Sunday, November 21, 2010

Acili Ezme - Turkish Red Pepper and Walnut Dip

Açili Esme (Turkish Red Pepper Dip)

One of the most mouthwatering of the Middle Eastern meze dishes, acili ezme is a vibrantly red Turkish chopped vegetable dip creased with rivulets of olive oil and jolted with hot pepper paste. It strikes a perfect balance of raw heat and heart-healthy ingredients that will give the spice lover in you just enough color in your cheeks without punishing yourself with the physical pain of swallowing some of those other high-octane chile recipes.

While you can blend a batch with yogurt and dried cayenne for those with sensitive palates (as with this Clifford A. Wright recipe), I prefer the stark, clear flavors of finely chopped bell peppers, onion, tomato, garlic, parsley, and walnuts, stirred into a dense and oily relish that only improves with age if you can keep away from it long enough. My love for this recipe is so large that I will dispense with the glorious, seed-topped pide, or any dipping bread for that matter, and dive into the bowl with an equally large and well-poised spoon. Though effortlessly vegan, it is also an excellent, robust filling for an omelet or dolloped on squares of grilled halloumi cheese.

The tradition of hand chopping each ingredient into precise dice or mince can be time consuming if you are impatient. A food processor will hurry things along, but only if you pulse the vegetables briefly and separately, rather than combining everything and over processing into a purée. This particular recipe's appeal is as much distinctively textural as it is tantalizing. Get out that spoon and taste for yourself.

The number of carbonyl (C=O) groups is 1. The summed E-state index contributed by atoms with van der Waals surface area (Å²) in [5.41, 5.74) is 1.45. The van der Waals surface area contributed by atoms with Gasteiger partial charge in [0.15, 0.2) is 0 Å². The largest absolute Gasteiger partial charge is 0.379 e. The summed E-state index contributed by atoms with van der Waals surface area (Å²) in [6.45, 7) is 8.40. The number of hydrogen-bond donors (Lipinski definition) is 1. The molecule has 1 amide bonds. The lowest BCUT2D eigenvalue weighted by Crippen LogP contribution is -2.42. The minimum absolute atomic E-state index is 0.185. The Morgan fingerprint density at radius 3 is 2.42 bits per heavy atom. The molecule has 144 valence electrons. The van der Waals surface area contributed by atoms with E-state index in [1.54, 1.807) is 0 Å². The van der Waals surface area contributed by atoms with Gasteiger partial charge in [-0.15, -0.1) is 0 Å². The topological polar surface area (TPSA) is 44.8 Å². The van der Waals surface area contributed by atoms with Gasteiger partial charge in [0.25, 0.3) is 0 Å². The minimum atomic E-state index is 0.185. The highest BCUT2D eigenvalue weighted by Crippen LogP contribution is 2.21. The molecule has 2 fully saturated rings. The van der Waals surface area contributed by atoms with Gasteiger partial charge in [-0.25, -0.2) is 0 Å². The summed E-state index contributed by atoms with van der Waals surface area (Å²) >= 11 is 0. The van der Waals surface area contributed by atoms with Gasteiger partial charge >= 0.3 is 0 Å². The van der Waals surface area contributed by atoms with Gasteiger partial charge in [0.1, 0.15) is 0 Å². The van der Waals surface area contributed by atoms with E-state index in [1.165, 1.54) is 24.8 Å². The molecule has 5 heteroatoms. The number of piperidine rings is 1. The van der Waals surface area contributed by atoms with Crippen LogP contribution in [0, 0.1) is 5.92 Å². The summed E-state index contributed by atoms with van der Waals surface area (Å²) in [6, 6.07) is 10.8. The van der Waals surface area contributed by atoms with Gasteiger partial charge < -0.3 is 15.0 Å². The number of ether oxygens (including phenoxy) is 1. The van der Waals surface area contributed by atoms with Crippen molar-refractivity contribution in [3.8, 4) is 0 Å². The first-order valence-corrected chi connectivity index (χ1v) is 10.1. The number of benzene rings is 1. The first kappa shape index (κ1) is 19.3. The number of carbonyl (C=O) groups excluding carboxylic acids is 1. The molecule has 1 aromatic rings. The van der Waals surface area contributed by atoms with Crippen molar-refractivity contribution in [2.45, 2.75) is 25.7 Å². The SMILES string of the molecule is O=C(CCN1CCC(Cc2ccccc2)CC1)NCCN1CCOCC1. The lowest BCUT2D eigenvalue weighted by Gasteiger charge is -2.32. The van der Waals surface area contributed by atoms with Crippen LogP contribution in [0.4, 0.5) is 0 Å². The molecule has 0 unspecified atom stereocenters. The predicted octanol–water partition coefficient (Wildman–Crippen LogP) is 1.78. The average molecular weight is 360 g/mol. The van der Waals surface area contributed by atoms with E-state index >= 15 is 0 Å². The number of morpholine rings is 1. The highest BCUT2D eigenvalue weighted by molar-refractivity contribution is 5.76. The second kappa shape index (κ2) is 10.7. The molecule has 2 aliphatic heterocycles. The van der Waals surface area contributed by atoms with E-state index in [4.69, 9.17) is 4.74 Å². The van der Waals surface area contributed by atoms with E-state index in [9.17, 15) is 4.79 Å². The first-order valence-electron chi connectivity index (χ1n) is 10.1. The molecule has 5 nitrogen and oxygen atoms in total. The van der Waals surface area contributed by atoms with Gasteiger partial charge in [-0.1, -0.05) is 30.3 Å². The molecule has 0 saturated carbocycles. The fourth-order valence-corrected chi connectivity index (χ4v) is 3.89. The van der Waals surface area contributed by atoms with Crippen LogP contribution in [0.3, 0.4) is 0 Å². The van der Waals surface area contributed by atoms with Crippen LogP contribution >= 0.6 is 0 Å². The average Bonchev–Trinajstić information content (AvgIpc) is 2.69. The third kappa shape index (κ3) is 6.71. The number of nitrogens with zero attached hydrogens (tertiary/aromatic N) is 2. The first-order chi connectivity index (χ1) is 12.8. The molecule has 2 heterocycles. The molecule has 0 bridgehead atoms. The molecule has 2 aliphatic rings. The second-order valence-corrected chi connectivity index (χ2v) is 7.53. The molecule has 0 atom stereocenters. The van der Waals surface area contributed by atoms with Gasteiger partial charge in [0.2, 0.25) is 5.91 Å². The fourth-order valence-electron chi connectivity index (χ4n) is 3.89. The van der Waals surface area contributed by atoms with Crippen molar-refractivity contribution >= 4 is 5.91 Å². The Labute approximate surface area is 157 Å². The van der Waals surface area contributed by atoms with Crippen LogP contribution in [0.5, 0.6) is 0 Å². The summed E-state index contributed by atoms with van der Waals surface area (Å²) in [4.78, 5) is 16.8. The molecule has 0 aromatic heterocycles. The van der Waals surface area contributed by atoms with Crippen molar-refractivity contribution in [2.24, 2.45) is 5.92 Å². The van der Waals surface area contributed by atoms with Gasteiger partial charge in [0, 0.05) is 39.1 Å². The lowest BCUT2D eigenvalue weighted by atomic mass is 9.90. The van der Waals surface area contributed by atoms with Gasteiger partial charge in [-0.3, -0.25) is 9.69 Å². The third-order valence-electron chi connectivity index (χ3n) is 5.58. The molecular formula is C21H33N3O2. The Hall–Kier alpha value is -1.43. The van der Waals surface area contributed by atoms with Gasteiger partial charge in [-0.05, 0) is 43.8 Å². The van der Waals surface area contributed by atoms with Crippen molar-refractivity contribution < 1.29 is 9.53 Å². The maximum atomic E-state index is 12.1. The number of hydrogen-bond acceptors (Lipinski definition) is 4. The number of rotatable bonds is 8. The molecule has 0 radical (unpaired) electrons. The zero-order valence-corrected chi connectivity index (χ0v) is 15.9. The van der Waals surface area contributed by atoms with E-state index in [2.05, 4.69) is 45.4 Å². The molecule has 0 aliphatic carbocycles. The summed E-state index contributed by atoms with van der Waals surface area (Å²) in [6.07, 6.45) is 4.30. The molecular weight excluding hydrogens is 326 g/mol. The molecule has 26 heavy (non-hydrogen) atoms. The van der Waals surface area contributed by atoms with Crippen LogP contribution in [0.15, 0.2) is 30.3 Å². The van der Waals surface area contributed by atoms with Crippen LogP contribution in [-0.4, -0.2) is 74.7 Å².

Acili Ezme - Adapted from the My Kitchen Turkish Food recipe

Serves 4-6 as a starter


1 large red bell pepper, cored and seeded, then cut into quarters
1 large green bell pepper, cored and seeded, then cut into quarters
1 medium red onion
3 cloves garlic
2 medium tomatoes, cored
1 handful fresh, flat-leaf parsley
1/3 cup olive oil
1/4 cup lemon juice
2-3 tablespoons hot red pepper paste (I used harissa)
2 tablespoons canned tomato paste
1 handful walnuts, coarsely chopped then toasted briefly in a dry skillet over medium heat (about 5 minutes, tossing frequently with a large spoon)
Salt and pepper to taste (optional; harissa is highly seasoned)

Garnishes (optional)

Toasted walnut halves
Kalamata olives
Parsley leaves, flat-leaf or curly variety


Pulse the peppers, onion, tomatoes, garlic, and parsley separately in a food processor, only enough to chop each ingredient into fairly uniform pieces. Empty chopped ingredients into a large serving bowl, including any liquid produced during processing. Stir all chopped ingredients together, then add olive oil, lemon juice, hot red pepper paste, and tomato paste. Stir again to combine well. Taste for optional additions of salt and pepper. Dip is ready when the oil rises and separates from the other ingredients, but is best when allowed time for all flavors to meld. Garnish as desired. Serve with traditional pide, pita, or crackers.